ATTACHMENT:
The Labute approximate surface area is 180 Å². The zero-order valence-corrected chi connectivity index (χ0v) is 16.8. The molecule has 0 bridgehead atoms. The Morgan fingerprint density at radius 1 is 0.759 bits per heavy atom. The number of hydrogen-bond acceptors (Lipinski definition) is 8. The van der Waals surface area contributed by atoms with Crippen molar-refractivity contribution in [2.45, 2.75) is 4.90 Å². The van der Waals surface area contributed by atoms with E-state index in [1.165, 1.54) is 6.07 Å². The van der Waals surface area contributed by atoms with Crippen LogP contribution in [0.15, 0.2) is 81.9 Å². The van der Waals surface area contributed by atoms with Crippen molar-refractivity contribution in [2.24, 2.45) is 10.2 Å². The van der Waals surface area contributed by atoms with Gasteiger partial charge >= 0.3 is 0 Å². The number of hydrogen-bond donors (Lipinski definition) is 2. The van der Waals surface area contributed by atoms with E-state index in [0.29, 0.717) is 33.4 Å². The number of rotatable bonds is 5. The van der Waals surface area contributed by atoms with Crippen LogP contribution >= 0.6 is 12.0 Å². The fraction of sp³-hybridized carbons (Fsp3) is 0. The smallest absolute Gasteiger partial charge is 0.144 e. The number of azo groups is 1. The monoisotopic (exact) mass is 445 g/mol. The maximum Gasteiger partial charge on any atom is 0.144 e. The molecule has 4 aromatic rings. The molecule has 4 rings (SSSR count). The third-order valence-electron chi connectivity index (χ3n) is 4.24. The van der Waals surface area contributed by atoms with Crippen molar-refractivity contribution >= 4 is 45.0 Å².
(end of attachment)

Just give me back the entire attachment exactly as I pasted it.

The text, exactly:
The Labute approximate surface area is 180 Å². The zero-order valence-corrected chi connectivity index (χ0v) is 16.8. The molecule has 0 bridgehead atoms. The Morgan fingerprint density at radius 1 is 0.759 bits per heavy atom. The number of hydrogen-bond acceptors (Lipinski definition) is 8. The van der Waals surface area contributed by atoms with Crippen molar-refractivity contribution in [2.45, 2.75) is 4.90 Å². The van der Waals surface area contributed by atoms with E-state index in [1.165, 1.54) is 6.07 Å². The van der Waals surface area contributed by atoms with Crippen LogP contribution in [0.15, 0.2) is 81.9 Å². The van der Waals surface area contributed by atoms with Crippen molar-refractivity contribution in [2.24, 2.45) is 10.2 Å². The van der Waals surface area contributed by atoms with Gasteiger partial charge >= 0.3 is 0 Å². The number of hydrogen-bond donors (Lipinski definition) is 2. The van der Waals surface area contributed by atoms with E-state index in [0.29, 0.717) is 33.4 Å². The number of rotatable bonds is 5. The van der Waals surface area contributed by atoms with Crippen LogP contribution >= 0.6 is 12.0 Å². The fraction of sp³-hybridized carbons (Fsp3) is 0. The smallest absolute Gasteiger partial charge is 0.144 e. The number of azo groups is 1. The monoisotopic (exact) mass is 445 g/mol. The maximum Gasteiger partial charge on any atom is 0.144 e. The molecule has 4 aromatic rings. The molecule has 4 rings (SSSR count). The third-order valence-electron chi connectivity index (χ3n) is 4.24. The van der Waals surface area contributed by atoms with Crippen molar-refractivity contribution >= 4 is 45.0 Å².